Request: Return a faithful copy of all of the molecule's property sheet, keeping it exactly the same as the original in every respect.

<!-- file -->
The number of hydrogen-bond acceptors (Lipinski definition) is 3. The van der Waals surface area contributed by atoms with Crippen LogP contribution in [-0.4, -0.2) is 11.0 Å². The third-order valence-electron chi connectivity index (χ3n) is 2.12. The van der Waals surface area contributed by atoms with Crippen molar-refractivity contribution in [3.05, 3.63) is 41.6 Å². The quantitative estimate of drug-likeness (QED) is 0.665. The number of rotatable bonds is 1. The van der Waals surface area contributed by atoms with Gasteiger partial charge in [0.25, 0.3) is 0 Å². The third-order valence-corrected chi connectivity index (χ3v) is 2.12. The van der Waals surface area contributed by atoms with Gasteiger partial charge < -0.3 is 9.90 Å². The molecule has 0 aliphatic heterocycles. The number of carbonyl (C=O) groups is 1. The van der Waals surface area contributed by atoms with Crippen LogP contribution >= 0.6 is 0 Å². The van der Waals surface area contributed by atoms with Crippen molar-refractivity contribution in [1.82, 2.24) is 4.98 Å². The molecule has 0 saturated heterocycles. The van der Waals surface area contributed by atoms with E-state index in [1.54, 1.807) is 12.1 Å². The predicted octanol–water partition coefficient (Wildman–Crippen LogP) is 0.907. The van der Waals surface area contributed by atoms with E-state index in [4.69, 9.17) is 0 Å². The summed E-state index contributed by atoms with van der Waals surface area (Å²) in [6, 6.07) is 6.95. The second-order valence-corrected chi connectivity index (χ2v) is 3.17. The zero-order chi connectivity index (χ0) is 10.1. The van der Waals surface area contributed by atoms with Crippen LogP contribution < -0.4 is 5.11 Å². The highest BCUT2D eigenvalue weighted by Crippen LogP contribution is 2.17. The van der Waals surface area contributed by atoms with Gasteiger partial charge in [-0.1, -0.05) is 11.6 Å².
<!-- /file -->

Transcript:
The number of hydrogen-bond acceptors (Lipinski definition) is 3. The van der Waals surface area contributed by atoms with Crippen LogP contribution in [-0.4, -0.2) is 11.0 Å². The third-order valence-electron chi connectivity index (χ3n) is 2.12. The van der Waals surface area contributed by atoms with Crippen molar-refractivity contribution in [3.05, 3.63) is 41.6 Å². The quantitative estimate of drug-likeness (QED) is 0.665. The number of rotatable bonds is 1. The van der Waals surface area contributed by atoms with Gasteiger partial charge in [0.25, 0.3) is 0 Å². The third-order valence-corrected chi connectivity index (χ3v) is 2.12. The van der Waals surface area contributed by atoms with Gasteiger partial charge < -0.3 is 9.90 Å². The molecule has 0 aliphatic heterocycles. The number of carbonyl (C=O) groups is 1. The van der Waals surface area contributed by atoms with Crippen LogP contribution >= 0.6 is 0 Å². The van der Waals surface area contributed by atoms with Crippen molar-refractivity contribution in [1.82, 2.24) is 4.98 Å². The molecule has 0 saturated heterocycles. The van der Waals surface area contributed by atoms with E-state index in [1.54, 1.807) is 12.1 Å². The predicted octanol–water partition coefficient (Wildman–Crippen LogP) is 0.907. The van der Waals surface area contributed by atoms with E-state index in [4.69, 9.17) is 0 Å². The summed E-state index contributed by atoms with van der Waals surface area (Å²) in [6, 6.07) is 6.95. The second-order valence-corrected chi connectivity index (χ2v) is 3.17. The zero-order chi connectivity index (χ0) is 10.1. The van der Waals surface area contributed by atoms with Crippen LogP contribution < -0.4 is 5.11 Å². The highest BCUT2D eigenvalue weighted by Crippen LogP contribution is 2.17. The van der Waals surface area contributed by atoms with Gasteiger partial charge in [-0.1, -0.05) is 11.6 Å².